Your tax dollars NOT at work: A federal investigation into the Patent and Trademark Office has revealed that patent review clerks were paid more than $18 million for hours they never worked.
The news comes in the form of a report from the Office of the Inspector General. The study covered 15 months in late 2014 and 2015. According to the report:
- For the 15-month period, investigators found 288,479 “unsupported hours” — which equates to over $18.3 million in wasted taxpayer dollars.
- Approximately 28.5% of the total unsupported time consisted of overtime hours. The overtime hours equate to over $5.4 million in potential waste.
- 415 of all examiners covered in this analysis had 10% or more unsupported hours and accounted for 43% of the total unsupported hours.
- The USPTO paid approximately $7.8 million in bonuses to the 415 examiners. 310 of those received above-average annual performance ratings and accounted for nearly 98,000 unsupported hours. 56 of the same 415 examiners claimed unsupported hours equivalent to three days for every 80 hours of computer-related work time.
- The total unsupported hours could have reduced the patent application backlog by approximately 15,990 cases. That’s significant because the patent office whittle has had a long-standing backlog, according to a story in The Washington Post. That backlog stood at about 550,000 applications last spring.
- The USPTO does not require teleworkers to log in to their computers on workdays if they do not telework full-time.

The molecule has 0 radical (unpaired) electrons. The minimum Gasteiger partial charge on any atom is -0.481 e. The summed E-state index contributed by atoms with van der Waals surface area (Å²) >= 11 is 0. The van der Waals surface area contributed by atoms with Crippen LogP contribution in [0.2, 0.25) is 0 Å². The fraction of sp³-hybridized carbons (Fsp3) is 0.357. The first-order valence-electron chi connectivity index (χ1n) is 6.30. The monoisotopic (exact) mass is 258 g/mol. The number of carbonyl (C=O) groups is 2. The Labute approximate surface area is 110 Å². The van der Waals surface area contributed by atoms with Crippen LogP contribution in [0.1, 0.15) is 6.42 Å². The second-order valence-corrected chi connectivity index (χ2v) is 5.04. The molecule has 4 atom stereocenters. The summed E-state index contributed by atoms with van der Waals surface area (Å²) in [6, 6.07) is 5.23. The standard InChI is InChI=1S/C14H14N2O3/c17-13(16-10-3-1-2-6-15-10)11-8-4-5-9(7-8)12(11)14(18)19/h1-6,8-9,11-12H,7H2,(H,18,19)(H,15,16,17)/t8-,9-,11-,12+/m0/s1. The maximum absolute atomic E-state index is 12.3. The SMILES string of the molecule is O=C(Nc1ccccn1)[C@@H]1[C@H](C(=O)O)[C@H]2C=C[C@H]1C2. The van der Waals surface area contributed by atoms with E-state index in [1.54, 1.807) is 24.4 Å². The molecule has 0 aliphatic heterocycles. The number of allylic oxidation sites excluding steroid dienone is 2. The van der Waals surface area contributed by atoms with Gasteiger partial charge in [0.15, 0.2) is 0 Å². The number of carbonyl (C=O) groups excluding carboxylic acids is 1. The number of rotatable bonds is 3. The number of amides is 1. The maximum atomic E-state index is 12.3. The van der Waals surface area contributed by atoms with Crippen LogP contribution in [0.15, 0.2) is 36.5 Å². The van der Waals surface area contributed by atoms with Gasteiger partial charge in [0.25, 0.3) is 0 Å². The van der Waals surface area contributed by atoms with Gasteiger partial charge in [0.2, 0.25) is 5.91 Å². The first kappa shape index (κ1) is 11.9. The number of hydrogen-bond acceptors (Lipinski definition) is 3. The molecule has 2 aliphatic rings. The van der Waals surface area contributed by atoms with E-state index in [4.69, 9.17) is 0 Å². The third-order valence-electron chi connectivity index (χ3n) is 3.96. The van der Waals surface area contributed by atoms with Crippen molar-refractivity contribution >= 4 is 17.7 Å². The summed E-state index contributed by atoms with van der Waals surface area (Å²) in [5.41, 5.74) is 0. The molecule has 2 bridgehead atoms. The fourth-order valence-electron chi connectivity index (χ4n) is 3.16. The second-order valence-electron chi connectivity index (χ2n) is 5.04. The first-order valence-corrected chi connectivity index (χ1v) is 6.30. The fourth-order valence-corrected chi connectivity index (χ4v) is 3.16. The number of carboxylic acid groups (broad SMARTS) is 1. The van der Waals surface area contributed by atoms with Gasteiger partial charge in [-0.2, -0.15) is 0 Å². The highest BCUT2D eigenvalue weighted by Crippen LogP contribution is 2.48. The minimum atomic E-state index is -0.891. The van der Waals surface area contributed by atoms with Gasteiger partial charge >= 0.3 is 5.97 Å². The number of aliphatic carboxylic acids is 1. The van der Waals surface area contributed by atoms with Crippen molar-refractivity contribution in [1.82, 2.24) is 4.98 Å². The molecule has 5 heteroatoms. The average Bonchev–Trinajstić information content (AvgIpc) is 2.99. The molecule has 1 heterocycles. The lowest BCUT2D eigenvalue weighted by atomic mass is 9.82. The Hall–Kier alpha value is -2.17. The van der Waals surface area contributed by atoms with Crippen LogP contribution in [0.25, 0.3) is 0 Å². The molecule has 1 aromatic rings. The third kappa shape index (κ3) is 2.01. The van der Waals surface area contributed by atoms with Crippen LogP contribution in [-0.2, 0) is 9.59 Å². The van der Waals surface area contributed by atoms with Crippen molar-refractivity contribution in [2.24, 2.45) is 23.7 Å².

- Although the majority of examiners with unsupported hours received average or better performance ratings, the USPTO requires that only poor performers provide their supervisors with work schedules. The USPTO doesn’t require on-site examiners to swipe their ID as they leave the building, only when they report for work.
The OIG adopted a conservative approach in considering the evidence, the report said, resulting in the investigators excluding a significant number of unsupported hours in order to ensure that the methodology did not assume unfairly that a particular examiner was not working. As a result, investigators determined that the real scale of fraud is probably double that cited in the report.
The most galling part of this story? The investigation’s findings will not result in repercussions for any no-show employees, the Post said. Investigators did not recommend that patent officials pursue administrative or criminal action against any individual examiner because the inspector general is prohibited under federal privacy laws from disclosing their names.